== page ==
Veterans began to organize locally and nationally and perform hmanitarian deeds in their communities helping each other's families. During the 1980's, the veteran financed Vietnam Veterans Wall was constructed, the parade in Washington D.C. to acknowledge veterans and the acceptance of Post Traumatic Stress (PTSD) as a legitimate illness caused by war was recognized. Veterans had lobbied for better healthcare, assistance in housing, retraining for employment, preference in jobs, access and financial aid for education and further studies to address the effects of dioxin on humans. They read the work of Dr. Tung, countered the stereotypical portrait of VietNam and of "crazed Vietnam Veterans" and gave witness to the success to the phenomena of veterans helping veterans. Soon Vet Centers were established across the country, staffed by veterans to help veterans. "Vets Helping Vets" became a common phrase and gained strength and credibility as success followed success..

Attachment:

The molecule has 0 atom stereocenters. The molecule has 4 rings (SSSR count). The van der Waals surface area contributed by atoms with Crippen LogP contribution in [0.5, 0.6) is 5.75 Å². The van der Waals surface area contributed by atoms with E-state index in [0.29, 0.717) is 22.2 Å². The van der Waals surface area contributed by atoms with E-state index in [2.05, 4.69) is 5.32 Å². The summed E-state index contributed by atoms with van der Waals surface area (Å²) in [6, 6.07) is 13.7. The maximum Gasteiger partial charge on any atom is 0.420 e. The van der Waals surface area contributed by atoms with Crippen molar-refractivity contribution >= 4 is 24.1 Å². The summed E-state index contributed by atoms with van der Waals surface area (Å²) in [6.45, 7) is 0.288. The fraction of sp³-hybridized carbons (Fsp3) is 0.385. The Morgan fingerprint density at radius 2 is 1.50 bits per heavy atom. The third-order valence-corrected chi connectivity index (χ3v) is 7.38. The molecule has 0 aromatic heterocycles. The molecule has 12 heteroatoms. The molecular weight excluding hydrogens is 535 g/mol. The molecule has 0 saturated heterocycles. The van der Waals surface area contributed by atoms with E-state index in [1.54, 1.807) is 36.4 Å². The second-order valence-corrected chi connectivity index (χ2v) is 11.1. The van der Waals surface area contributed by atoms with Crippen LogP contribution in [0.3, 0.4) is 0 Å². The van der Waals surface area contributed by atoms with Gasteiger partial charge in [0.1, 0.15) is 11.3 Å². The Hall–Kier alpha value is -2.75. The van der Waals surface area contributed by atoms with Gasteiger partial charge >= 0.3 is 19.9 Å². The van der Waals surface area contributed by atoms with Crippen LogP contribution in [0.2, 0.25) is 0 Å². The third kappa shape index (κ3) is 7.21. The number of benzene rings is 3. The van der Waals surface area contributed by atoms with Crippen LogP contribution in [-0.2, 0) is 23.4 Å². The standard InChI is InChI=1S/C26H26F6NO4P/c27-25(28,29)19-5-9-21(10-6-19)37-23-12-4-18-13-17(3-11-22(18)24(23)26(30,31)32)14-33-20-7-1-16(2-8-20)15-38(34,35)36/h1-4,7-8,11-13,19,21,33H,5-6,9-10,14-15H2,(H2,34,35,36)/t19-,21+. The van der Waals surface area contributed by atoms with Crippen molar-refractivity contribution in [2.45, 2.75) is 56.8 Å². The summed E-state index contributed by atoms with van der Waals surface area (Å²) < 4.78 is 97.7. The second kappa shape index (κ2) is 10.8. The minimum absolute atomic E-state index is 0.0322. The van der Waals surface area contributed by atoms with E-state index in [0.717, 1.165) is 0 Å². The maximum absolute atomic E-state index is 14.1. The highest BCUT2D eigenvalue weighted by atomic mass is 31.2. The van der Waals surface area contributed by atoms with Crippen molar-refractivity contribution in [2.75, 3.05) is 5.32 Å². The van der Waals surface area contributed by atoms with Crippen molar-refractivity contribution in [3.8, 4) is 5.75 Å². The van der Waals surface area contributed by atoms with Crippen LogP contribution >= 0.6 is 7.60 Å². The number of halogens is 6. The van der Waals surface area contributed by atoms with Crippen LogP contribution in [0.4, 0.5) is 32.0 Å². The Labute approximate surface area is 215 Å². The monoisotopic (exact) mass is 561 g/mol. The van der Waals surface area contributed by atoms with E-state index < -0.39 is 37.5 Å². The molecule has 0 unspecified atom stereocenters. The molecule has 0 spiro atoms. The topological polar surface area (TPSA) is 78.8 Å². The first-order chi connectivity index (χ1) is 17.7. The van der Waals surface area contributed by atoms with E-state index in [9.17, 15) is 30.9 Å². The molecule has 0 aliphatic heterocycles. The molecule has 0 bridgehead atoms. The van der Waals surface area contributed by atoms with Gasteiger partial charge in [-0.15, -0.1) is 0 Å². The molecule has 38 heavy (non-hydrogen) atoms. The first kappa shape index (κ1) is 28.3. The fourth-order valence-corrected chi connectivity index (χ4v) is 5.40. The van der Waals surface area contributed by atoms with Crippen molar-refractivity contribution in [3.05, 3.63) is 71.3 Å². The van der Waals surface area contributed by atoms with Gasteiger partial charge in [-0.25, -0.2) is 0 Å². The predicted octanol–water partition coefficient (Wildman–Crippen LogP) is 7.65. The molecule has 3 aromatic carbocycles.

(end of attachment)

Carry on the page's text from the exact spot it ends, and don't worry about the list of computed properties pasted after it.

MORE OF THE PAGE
These efforts did not go unnoticed by mainstream American society. The Psychological and Psychiatric societies would benefit from the studies on PTSD. it would explain the reaction of humans to other non-war related traumas such as rape, catastrophic events of floods, earthquakes and tornadoes, singular events of losing a loved one in a horrific manner and to the brains ability to recall, re-image and reframe. The environmentalists would be notified of the synergistic effects of chemicals and the cloud fo diosin floating across the globe due to the veterans' relentless search for answers about Agent Orange and other herbicides, pesticides and defoliants..